Purple Files: Buckram stiffening Investigated
My First Tudor gown by La Signora Onorata Katerina da Brescia.
And for those who like LIVE JOURNALS...
However be warned, I do not update regularly.
*UPDATED* This sottana was remade with linen lining for the
imbusto, from a linen Tudor sottana..
This sottana was
originally made as a Tudor dress with experimental buckram lining. I
remade it to an Italian style sottana and 'latest improved' imbusto
felt linings, increasing it to 6mm. The original inspiration was Portrait of a Lady from the New
York Metropolitan Museum and Portrait
of a Young Woman in the Style of Hans Holbien the Younger
(1540-50), The Jules Bache Collection.
Middle: Tudor version. Far Right: remade as Italian-style.
The skirt was removed from the imbusto which
was unpicked. THe buckram was removed and replaced with layers of felt
to 6mm thick. The lining was herringbone stitched (hand) together and
then 'quilt' stitched to the canvas lining layers. This is thickest
version, so far for the felt linings, and appears to make a difference.
linen lining was replaced in the same way as for the original dress -
folded over in a similar manner and
hemstitched (flat lined) to the bodice. The skirt was whipstitched to
The sleeves were completely remade from left-over linen. They were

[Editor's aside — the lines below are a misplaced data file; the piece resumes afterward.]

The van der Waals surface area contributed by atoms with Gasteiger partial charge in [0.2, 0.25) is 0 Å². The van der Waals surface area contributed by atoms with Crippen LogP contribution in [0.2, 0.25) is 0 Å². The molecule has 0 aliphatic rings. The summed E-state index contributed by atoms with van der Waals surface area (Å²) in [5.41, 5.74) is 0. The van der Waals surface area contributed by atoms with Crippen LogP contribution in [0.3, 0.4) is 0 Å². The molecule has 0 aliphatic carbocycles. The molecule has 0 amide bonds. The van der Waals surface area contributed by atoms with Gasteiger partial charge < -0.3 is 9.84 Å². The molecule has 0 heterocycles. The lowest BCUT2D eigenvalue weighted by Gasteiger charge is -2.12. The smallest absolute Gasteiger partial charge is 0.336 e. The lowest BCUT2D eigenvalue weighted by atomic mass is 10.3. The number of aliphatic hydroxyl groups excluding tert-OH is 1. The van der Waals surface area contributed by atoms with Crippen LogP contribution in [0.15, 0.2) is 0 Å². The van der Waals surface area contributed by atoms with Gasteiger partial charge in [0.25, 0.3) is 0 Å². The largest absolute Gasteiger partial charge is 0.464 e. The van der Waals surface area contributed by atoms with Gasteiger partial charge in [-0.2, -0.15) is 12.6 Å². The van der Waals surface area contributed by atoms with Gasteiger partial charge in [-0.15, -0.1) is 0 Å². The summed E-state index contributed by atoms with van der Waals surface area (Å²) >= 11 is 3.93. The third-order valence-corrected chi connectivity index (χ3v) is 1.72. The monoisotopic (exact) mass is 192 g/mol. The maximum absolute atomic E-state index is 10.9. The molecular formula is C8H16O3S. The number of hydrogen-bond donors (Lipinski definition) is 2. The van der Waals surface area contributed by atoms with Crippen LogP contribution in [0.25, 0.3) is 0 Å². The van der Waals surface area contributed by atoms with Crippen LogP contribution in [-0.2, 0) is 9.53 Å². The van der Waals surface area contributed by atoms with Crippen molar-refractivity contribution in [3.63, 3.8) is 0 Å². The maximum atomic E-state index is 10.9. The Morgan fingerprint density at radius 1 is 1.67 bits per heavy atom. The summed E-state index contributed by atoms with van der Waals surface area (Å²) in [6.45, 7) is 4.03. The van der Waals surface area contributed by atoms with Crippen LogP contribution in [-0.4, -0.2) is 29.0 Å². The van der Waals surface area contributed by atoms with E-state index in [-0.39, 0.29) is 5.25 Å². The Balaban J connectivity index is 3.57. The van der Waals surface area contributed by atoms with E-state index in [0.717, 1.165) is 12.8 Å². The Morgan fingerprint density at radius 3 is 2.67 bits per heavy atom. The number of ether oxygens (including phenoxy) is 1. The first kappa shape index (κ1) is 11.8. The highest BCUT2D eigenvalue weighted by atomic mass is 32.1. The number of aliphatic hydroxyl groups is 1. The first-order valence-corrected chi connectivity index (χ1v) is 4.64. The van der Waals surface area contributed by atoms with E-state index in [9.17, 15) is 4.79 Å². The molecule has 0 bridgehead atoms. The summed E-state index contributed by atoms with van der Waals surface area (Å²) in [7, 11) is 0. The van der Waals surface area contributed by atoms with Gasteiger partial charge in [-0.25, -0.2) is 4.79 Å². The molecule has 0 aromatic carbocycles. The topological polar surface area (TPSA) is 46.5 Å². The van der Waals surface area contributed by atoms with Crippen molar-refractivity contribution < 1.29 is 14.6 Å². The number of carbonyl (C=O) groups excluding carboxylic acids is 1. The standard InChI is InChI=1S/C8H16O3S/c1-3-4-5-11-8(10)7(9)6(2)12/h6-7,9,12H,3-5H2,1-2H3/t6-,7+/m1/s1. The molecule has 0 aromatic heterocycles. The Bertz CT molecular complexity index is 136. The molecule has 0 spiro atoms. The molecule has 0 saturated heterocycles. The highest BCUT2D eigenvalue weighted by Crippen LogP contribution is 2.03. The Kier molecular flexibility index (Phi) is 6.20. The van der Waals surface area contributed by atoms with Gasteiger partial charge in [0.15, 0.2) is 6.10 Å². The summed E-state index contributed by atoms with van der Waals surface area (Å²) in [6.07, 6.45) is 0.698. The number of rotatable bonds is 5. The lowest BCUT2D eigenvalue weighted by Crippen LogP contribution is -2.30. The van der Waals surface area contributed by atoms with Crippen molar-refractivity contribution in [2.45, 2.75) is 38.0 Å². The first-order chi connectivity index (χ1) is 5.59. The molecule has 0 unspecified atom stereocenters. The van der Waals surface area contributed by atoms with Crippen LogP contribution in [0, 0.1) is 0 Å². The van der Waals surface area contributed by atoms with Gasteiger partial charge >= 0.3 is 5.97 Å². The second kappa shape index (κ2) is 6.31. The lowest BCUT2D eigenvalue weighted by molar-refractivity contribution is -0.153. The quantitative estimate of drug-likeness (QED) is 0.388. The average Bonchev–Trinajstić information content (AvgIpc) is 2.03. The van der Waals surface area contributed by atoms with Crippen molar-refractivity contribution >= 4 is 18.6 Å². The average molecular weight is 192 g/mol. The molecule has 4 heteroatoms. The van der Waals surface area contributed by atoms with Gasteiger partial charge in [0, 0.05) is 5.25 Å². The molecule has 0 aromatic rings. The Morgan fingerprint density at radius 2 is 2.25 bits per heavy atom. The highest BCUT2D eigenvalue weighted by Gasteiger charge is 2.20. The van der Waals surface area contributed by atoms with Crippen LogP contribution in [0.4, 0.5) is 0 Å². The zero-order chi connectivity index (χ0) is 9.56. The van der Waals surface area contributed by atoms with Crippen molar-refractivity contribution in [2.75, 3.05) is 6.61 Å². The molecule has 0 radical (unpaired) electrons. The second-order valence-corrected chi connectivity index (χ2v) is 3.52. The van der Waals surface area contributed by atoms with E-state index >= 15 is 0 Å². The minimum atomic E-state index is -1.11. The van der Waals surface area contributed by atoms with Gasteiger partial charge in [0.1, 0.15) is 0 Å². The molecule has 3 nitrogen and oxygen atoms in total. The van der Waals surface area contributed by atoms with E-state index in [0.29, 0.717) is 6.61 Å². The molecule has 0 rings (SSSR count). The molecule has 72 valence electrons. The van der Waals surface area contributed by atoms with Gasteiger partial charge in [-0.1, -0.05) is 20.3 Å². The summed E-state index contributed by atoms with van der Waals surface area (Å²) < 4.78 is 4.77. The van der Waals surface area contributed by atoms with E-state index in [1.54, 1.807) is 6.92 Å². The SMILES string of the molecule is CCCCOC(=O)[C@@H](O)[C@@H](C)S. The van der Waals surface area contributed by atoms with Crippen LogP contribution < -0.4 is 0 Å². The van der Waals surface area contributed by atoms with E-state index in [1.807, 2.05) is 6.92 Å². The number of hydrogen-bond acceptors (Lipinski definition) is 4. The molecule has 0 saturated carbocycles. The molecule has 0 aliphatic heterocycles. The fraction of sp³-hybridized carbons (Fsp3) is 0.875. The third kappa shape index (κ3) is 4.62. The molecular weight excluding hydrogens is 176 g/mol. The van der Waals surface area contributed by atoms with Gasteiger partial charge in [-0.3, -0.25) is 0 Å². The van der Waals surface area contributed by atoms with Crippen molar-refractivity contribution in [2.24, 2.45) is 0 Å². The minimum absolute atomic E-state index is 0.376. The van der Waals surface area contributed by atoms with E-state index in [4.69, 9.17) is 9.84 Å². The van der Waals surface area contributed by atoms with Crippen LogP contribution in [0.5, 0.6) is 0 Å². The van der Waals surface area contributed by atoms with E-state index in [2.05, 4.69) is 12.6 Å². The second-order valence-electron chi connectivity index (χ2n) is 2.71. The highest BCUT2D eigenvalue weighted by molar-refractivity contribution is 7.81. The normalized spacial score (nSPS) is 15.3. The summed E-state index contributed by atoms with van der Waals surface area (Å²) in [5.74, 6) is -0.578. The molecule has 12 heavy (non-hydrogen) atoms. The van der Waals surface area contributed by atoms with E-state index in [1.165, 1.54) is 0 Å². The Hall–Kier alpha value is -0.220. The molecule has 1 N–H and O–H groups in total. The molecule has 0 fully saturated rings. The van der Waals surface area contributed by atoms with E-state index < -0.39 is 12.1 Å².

based on the sleeve patterns from the Pisa
dress. THey were cut on the bias to allow for slashing. This
version is another experiment without any fray-check, material glue or
beeswax to stop fraying... We shall see how long they last.
button was made by covering a wooden bead and using a fingerknitted
cord loop (consistent with that found on the Pisa dress)
for the sleeve closure.
orginal 'Tudor' with buckram lining. Right: remake Italian with felt
- the felt lining is not only more comfortable than the
buckram, it does not retain the 'creases' after wearing.
- the extra 2mm of felt lining DOES appear to make a
difference in the silhouette of the dress.
- I had actually lost weight from the making of the original
dress. This actually makes the imbusto appear 'flatter' than a tighter
imbusto.... so I will be rethinking some patterns now...
- Ajmar-Wollheim, Marta & Dennis, Flora (ed). At Home in Renaissance Italy.
V&A Publications London, 2006. ISBN: 10 1 85177 488 2.
- Brown, Pauline. The
Encyclopedia of Embroidery Techniques. New Burlington
Books, London. 2002. ISBN: 1-86155-652-7
- Currie, Elizabeth. Inside
the Renaissance House. V&A Publications, London, 2006. 10 1
85177 490 6.
- Mikhaila, Ninya & Malcolm-Davies, Jane. The Tudor Tailor. BT
Batsford.London. 2006. ISBN:0 7134 8985 5
- Tudor Research -
www_kimiko1_com.htm (Portrait of a
- new tudor portratis
French Hoods (Sarah Lorraine)http://modehistorique.com/elizabethan/french_hood/french_hoods.html
- anne boleyn gallery
Sewing by Heather Rose Jones (2001)
(new adsottana: 8/06)
- Archive of Stitches from Extant Textiles.
- Sewing Stitches Used in
Medieval Clothing: http://www.personal.utulsa.edu/~marc-carlson/cloth/stitches.htm
- HABERDASHERY FOR USE IN
DRESS 1550-1800 by POLLY HAMILTON BA (Hons)
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